US Looking at Striking Pakistan
by Charles Lemos, Sat May 29, 2010 at 11:35:31 AM EDT
The Washington Post reports that the Obama Administration is reviewing options for a unilateral strike in Pakistan in the event that a successful attack on American soil is traced backed to Pakistan.
Ties between the alleged Times Square bomber, Faisal Shahzad, and elements of the Pakistani Taliban have sharpened the Obama administration's need for retaliatory options, the officials said. They stressed that a U.S. reprisal would be contemplated only under extreme circumstances, such as a catastrophic attack that leaves President Obama convinced that the ongoing campaign of CIA drone strikes is insufficient.
"Planning has been reinvigorated in the wake of Times Square," one of the officials said.
At the same time, the administration is trying to deepen ties to Pakistan's intelligence officials in a bid to head off any attack by militant groups. The United States and Pakistan have recently established a joint military intelligence center on the outskirts of the northwestern city of Peshawar, and are in negotiations to set up another one near Quetta, the Pakistani city where the Afghan Taliban is based, according to the U.S. military officials. They and other officials spoke on the condition of anonymity because of the sensitivity surrounding U.S. military and intelligence activities in Pakistan.
The "fusion centers" are meant to bolster Pakistani military operations by providing direct access to U.S. intelligence, including real-time video surveillance from drones controlled by the U.S. Special Operations Command, the officials said. But in an acknowledgment of the continuing mistrust between the two governments, the officials added that both sides also see the centers as a way to keep a closer eye on one another, as well as to monitor military operations and intelligence activities in insurgent areas.
Obama said during his campaign for the presidency that he would be willing to order strikes in Pakistan, and Secretary of State Hillary Rodham Clinton said in a television interview after the Times Square attempt that "if, heaven forbid, an attack like this that we can trace back to Pakistan were to have been successful, there would be very severe consequences."
Obama dispatched his national security adviser, James L. Jones, and CIA Director Leon Panetta to Islamabad this month to deliver a similar message to Pakistani officials, including President Asif Ali Zardari and the military chief, Gen. Ashfaq Kiyani.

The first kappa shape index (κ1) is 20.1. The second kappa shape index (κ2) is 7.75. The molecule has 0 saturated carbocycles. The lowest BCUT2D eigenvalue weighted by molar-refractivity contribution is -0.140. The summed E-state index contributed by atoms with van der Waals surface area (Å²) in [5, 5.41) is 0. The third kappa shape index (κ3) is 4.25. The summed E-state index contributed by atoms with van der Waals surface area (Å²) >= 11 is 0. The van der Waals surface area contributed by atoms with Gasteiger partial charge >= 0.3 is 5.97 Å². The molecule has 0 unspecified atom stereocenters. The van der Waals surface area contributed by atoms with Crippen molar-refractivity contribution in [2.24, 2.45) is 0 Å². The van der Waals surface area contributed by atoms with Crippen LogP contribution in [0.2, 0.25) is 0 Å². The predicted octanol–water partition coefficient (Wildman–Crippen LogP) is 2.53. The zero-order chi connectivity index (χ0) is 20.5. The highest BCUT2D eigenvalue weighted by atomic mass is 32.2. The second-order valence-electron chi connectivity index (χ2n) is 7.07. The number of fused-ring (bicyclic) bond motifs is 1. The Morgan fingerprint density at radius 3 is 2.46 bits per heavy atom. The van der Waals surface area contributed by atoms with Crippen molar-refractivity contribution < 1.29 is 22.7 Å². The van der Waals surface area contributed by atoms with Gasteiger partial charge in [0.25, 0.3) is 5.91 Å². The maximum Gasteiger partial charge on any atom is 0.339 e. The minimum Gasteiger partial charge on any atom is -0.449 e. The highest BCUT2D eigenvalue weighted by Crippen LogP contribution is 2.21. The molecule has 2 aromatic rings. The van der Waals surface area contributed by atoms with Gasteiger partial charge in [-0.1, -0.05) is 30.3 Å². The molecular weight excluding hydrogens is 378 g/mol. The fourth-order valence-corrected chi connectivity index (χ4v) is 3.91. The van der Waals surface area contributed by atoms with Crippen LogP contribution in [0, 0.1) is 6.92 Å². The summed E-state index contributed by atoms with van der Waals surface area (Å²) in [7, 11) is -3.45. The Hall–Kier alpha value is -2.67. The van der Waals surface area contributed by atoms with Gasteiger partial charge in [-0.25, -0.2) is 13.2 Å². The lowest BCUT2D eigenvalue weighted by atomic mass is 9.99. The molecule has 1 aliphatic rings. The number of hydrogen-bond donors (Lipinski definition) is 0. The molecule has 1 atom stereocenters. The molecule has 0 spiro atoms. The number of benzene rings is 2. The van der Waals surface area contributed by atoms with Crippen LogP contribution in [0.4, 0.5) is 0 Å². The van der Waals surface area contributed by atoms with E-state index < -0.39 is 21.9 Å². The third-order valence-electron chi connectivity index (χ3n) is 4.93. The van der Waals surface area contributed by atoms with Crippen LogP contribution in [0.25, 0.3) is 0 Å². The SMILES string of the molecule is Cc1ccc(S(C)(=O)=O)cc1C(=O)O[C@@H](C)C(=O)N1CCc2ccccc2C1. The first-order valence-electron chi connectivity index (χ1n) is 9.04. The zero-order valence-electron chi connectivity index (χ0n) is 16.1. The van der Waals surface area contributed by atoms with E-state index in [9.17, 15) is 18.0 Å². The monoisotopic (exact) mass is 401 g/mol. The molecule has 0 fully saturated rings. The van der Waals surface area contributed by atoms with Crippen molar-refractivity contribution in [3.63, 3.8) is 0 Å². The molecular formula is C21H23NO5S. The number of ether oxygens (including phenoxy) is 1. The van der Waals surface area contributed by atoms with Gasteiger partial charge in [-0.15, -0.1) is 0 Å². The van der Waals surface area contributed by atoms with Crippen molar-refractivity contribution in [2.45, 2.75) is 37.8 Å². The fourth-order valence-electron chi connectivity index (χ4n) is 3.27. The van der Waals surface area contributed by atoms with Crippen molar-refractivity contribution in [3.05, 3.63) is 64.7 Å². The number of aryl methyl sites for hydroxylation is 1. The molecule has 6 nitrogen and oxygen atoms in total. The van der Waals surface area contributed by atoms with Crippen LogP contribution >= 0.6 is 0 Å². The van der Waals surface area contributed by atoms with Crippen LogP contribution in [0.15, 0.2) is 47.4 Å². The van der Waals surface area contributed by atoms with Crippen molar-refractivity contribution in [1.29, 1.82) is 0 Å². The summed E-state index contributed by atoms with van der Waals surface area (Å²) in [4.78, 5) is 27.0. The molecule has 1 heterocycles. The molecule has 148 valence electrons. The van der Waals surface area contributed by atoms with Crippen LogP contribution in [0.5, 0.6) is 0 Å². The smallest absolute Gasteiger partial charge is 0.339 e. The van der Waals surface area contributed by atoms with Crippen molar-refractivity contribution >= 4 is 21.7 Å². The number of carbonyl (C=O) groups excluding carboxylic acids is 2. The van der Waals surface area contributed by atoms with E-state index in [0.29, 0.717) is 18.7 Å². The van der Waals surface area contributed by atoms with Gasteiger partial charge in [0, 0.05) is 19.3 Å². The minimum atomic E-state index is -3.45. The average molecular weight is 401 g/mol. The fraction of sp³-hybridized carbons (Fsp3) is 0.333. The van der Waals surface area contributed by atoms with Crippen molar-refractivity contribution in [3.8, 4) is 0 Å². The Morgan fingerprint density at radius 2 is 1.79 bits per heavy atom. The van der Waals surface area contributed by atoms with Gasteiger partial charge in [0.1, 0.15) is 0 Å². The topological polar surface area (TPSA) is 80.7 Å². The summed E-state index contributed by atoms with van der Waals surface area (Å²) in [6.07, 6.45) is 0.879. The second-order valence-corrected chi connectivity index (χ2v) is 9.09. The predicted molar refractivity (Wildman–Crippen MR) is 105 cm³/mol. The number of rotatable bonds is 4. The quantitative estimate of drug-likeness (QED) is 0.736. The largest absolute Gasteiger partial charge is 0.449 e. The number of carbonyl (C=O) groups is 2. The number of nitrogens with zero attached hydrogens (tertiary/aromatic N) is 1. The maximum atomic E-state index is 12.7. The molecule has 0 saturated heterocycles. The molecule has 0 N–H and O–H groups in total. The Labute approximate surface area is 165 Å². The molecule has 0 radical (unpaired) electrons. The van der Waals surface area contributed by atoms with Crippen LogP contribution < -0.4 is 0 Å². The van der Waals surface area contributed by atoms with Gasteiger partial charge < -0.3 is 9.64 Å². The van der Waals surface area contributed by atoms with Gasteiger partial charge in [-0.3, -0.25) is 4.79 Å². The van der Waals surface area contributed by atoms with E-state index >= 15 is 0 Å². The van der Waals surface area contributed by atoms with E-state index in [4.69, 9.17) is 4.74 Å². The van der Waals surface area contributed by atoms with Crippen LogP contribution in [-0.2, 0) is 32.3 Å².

Jones and Panetta also presented evidence gathered by U.S. law enforcement and intelligence agencies that Shahzad received significant support from the Pakistani Taliban.
The U.S. options for potential retaliatory action rely mainly on air and missile strikes, but could also employ small teams of U.S. Special Operations troops already positioned along the border with Afghanistan. One of the senior military officials said plans for military strikes in Pakistan have been revised significantly over the past several years, moving away from a "large, punitive response" to more measured plans meant to deliver retaliatory blows against specific militant groups.
The official added that there is a broad consensus in the U.S. military that airstrikes would at best erode the threat posed by al-Qaeda and its affiliates, and risk an irreparable rupture in the U.S. relationship with Pakistan.
We are already striking at Pakistan. Unmanned drone attacks have become so commonplace that they are not even reported anymore or at best reported in passing as if incidental. As of the end of April there had been 34 missile strikes, at least two every week, according to figures compiled by the New America Foundation. This compares to 53 for all of last year and 30 during the last year of the Bush Administration. In terms of fatalities, the New American Foundation reports that only seven of the 247 people in killed in strikes up until the end of April have been classified as militants or enemy combatants. If that number is accurate, that's a 2.8% hit rate.
UPDATE: Spencer Ackermann of the Washington Independent points to a new study on the efficacy of predator drone attacks in Pakistan. The forthcoming study, led by Brian Glyn Williams, an associate professor at the University of Massachusetts, finds that the civilian death toll from the drones is lower than most media accounts present. The Williams study which runs through the end of February 2010 finds that there have been a total of 127 confirmed CIA drone strikes in Pakistan, killing a total of 1,247 people. Of those killed only 44 (or 3.53 percent) could be confirmed as civilians, while 963 (or 77.23 percent) were reported to be “militants” or “suspected militants.” Clearly the hit rate, and thus the efficacy of the predator drone attacks, is now a matter of intense study and debate. But what also should not be lost is the deletoroius effect that the drone attacks are having on Pakistani public opinion and ultimately on US-Pakistani relations.
The New York Times also has an editorial today on the subject of US-Pakistani relations. While the whole editorial is well worth the read, its conclusion is particularly striking. The Times editorial board concludes that "changing Pakistani attitudes about the United States will take generations." Generations.